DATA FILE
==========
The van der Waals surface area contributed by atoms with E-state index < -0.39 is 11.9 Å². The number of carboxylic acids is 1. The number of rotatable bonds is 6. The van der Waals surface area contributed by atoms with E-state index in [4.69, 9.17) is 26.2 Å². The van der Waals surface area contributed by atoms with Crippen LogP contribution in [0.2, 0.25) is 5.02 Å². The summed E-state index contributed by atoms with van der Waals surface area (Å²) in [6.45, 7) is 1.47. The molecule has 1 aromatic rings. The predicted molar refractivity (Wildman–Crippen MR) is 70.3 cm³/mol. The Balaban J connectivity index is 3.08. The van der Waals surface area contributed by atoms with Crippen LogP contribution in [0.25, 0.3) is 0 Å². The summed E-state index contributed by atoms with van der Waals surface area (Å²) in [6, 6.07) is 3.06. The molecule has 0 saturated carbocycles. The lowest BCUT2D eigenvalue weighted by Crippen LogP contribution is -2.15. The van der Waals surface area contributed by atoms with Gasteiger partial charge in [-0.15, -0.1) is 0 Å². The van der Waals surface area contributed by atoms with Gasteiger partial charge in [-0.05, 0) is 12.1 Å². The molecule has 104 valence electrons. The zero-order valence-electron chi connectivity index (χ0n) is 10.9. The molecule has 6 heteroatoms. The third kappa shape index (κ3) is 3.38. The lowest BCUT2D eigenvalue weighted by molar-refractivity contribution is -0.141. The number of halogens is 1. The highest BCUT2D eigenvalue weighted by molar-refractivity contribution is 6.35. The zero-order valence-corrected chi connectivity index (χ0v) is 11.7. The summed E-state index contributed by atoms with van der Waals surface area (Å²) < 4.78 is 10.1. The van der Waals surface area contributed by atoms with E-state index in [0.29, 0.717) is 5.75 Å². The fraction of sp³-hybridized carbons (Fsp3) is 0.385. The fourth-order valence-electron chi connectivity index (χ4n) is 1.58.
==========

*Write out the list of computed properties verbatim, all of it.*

The van der Waals surface area contributed by atoms with E-state index < -0.39 is 11.9 Å². The number of carboxylic acids is 1. The number of rotatable bonds is 6. The van der Waals surface area contributed by atoms with E-state index in [4.69, 9.17) is 26.2 Å². The van der Waals surface area contributed by atoms with Crippen LogP contribution in [0.2, 0.25) is 5.02 Å². The summed E-state index contributed by atoms with van der Waals surface area (Å²) in [6.45, 7) is 1.47. The molecule has 1 aromatic rings. The predicted molar refractivity (Wildman–Crippen MR) is 70.3 cm³/mol. The Balaban J connectivity index is 3.08. The van der Waals surface area contributed by atoms with Crippen LogP contribution in [0.25, 0.3) is 0 Å². The summed E-state index contributed by atoms with van der Waals surface area (Å²) in [6, 6.07) is 3.06. The molecule has 0 saturated carbocycles. The lowest BCUT2D eigenvalue weighted by Crippen LogP contribution is -2.15. The van der Waals surface area contributed by atoms with Gasteiger partial charge in [-0.15, -0.1) is 0 Å². The van der Waals surface area contributed by atoms with Gasteiger partial charge in [-0.05, 0) is 12.1 Å². The molecule has 104 valence electrons. The zero-order valence-electron chi connectivity index (χ0n) is 10.9. The molecule has 6 heteroatoms. The third kappa shape index (κ3) is 3.38. The lowest BCUT2D eigenvalue weighted by molar-refractivity contribution is -0.141. The number of halogens is 1. The highest BCUT2D eigenvalue weighted by molar-refractivity contribution is 6.35. The zero-order valence-corrected chi connectivity index (χ0v) is 11.7. The summed E-state index contributed by atoms with van der Waals surface area (Å²) < 4.78 is 10.1. The van der Waals surface area contributed by atoms with E-state index in [0.29, 0.717) is 5.75 Å². The fraction of sp³-hybridized carbons (Fsp3) is 0.385. The fourth-order valence-electron chi connectivity index (χ4n) is 1.58.